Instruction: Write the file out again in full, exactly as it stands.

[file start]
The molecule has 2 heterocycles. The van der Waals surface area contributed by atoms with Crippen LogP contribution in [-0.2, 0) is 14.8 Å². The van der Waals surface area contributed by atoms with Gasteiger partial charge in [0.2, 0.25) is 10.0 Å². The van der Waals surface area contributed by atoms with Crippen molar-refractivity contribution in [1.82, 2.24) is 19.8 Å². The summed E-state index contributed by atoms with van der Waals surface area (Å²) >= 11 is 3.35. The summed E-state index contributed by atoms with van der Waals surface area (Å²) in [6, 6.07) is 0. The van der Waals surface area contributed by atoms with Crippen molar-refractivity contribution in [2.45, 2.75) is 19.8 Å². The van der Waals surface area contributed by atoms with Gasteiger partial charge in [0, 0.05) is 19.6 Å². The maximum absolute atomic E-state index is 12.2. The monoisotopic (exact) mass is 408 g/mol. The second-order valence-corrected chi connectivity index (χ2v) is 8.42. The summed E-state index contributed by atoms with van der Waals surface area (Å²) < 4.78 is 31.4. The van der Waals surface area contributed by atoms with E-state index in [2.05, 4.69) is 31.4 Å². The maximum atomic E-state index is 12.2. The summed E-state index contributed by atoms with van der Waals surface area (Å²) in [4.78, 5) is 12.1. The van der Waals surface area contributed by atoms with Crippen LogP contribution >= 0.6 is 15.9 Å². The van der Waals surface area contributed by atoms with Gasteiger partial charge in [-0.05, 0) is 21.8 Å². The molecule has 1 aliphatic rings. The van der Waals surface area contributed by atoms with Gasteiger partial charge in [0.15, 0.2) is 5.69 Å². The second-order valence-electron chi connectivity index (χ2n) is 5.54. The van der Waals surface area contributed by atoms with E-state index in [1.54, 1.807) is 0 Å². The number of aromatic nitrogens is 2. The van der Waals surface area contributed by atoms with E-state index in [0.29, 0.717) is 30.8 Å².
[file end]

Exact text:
The molecule has 2 heterocycles. The van der Waals surface area contributed by atoms with Crippen LogP contribution in [-0.2, 0) is 14.8 Å². The van der Waals surface area contributed by atoms with Gasteiger partial charge in [0.2, 0.25) is 10.0 Å². The van der Waals surface area contributed by atoms with Crippen molar-refractivity contribution in [1.82, 2.24) is 19.8 Å². The summed E-state index contributed by atoms with van der Waals surface area (Å²) >= 11 is 3.35. The summed E-state index contributed by atoms with van der Waals surface area (Å²) in [6, 6.07) is 0. The van der Waals surface area contributed by atoms with Crippen molar-refractivity contribution in [2.45, 2.75) is 19.8 Å². The van der Waals surface area contributed by atoms with Gasteiger partial charge in [0, 0.05) is 19.6 Å². The maximum absolute atomic E-state index is 12.2. The monoisotopic (exact) mass is 408 g/mol. The second-order valence-corrected chi connectivity index (χ2v) is 8.42. The summed E-state index contributed by atoms with van der Waals surface area (Å²) < 4.78 is 31.4. The van der Waals surface area contributed by atoms with E-state index in [2.05, 4.69) is 31.4 Å². The maximum atomic E-state index is 12.2. The summed E-state index contributed by atoms with van der Waals surface area (Å²) in [4.78, 5) is 12.1. The van der Waals surface area contributed by atoms with Crippen LogP contribution >= 0.6 is 15.9 Å². The van der Waals surface area contributed by atoms with Gasteiger partial charge in [-0.05, 0) is 21.8 Å². The molecule has 1 aliphatic rings. The van der Waals surface area contributed by atoms with Gasteiger partial charge in [0.15, 0.2) is 5.69 Å². The second-order valence-electron chi connectivity index (χ2n) is 5.54. The van der Waals surface area contributed by atoms with E-state index in [1.54, 1.807) is 0 Å². The number of aromatic nitrogens is 2. The van der Waals surface area contributed by atoms with E-state index in [0.29, 0.717) is 30.8 Å².